According to a study done at the American Journal of Psychiatry (2009), crude mortality rates were:
• 4% for anorexia nervosa
• 3.9% for bulimia nervosa
• 5.2% for eating disorder not otherwise specified
The research reveals that;
• An estimated 10-15% of people with anorexia or bulimia are male.
• Men are less likely to seek treatment for eating disorders because of the perception that they are “woman’s diseases.
• Among gay men, nearly 14% appeared to suffer from bulimia and over 20% appeared to be anorexic.
Would you blame men for thinking that way? Wait till you read this…
• Women are much more likely than men to develop an eating disorder. Only an estimated 5 to 15 percent of people with anorexia or bulimia are male.
• An estimated 0.5 to 3.7 percent of women suffer from anorexia nervosa in their lifetime. Research suggests that about 1 percent of female adolescents have anorexia.
• An estimated 1.1 to 4.2 percent of women have bulimia nervosa in their lifetime.
• An estimated 2 to 5 percent of Americans experience binge-eating disorder in a 6-month period.
• About 50 percent of people who have had anorexia develop bulimia or bulimic patterns.
• 20% of people suffering from anorexia will prematurely die from complications related to their eating disorder, including suicide and heart problems.
Can we then conclude that eating disorder is prevalent in female? Check this out.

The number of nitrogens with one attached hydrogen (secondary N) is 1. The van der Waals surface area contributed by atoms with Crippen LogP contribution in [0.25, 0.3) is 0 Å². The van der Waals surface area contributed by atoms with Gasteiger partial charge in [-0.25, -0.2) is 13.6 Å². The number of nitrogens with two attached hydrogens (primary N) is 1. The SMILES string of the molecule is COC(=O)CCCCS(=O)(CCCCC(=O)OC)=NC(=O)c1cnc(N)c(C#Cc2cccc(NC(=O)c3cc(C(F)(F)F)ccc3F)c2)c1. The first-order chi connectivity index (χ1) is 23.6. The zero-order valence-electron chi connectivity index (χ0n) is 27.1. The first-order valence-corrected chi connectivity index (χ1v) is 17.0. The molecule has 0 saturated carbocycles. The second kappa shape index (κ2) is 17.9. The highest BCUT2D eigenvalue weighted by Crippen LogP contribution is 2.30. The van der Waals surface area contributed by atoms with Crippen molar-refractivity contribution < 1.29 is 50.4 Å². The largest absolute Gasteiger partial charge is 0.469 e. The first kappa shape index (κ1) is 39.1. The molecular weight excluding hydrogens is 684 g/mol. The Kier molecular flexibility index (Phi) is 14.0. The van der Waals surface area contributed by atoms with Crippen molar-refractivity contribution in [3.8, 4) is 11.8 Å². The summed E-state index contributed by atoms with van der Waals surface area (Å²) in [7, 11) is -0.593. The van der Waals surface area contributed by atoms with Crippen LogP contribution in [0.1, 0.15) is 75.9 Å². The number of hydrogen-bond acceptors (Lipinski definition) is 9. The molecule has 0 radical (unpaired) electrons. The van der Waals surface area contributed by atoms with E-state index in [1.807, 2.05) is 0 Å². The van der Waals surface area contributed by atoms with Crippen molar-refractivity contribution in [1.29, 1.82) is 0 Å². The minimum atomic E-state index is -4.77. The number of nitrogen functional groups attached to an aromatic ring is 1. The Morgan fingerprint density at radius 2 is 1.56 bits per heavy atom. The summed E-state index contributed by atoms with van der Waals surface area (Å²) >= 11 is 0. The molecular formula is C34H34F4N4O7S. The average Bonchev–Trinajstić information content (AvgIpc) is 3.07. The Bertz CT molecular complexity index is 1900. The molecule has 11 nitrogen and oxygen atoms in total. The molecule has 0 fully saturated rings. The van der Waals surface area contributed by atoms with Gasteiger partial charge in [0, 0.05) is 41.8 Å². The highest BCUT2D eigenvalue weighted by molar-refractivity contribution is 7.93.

- Women are more likely to have been treated for a mental health problem than men (29% compared to 17%).This could be because, when asked, women are more likely to report symptoms of common mental health problems. (Better Or Worse: A Longitudinal Study Of The Mental Health Of Adults In Great Britain, National Statistics, 2003)
- Depression is more common in women than men. 1 in 4 women will need treatment for depression at some time, compared to 1 in 10 men. The reasons for these are unclear, but are thought to be due to both social and biological factors. It has also been suggested that depression in men may have been under diagnosed because they present to their GP* with different symptoms. (National Institute For Clinical Excellence, 2003)
- Women are twice as likely to experience anxiety as men. Of people with phobias **or OCD***, about 60% are female. (The Office for National Statistics Psychiatric Morbidity report, 2001)
- Men are more likely than women to have an alcohol or drug problem. 67% of British people who consume alcohol at ‘hazardous’ levels, and 80% of those dependent on alcohol are male. Almost three-quarters of people dependent on cannabis and 69% of those dependent on other illegal drugs are male. (The Office for National Statistics Psychiatric Morbidity report, 2001).
The mortality in women due to eating disorders is low due to the fact they are quick to check into a hospital when ill or seek help. But is is important to say as presented above that the women suffer more from mental illness than the men due to a number of factors which is inclusive of Eating Disorders.
What then can be done?
You wouldn’t criticize someone with cancer. We need to be treating this like a tumor. You take them by the hand and help them.
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Also published on Medium.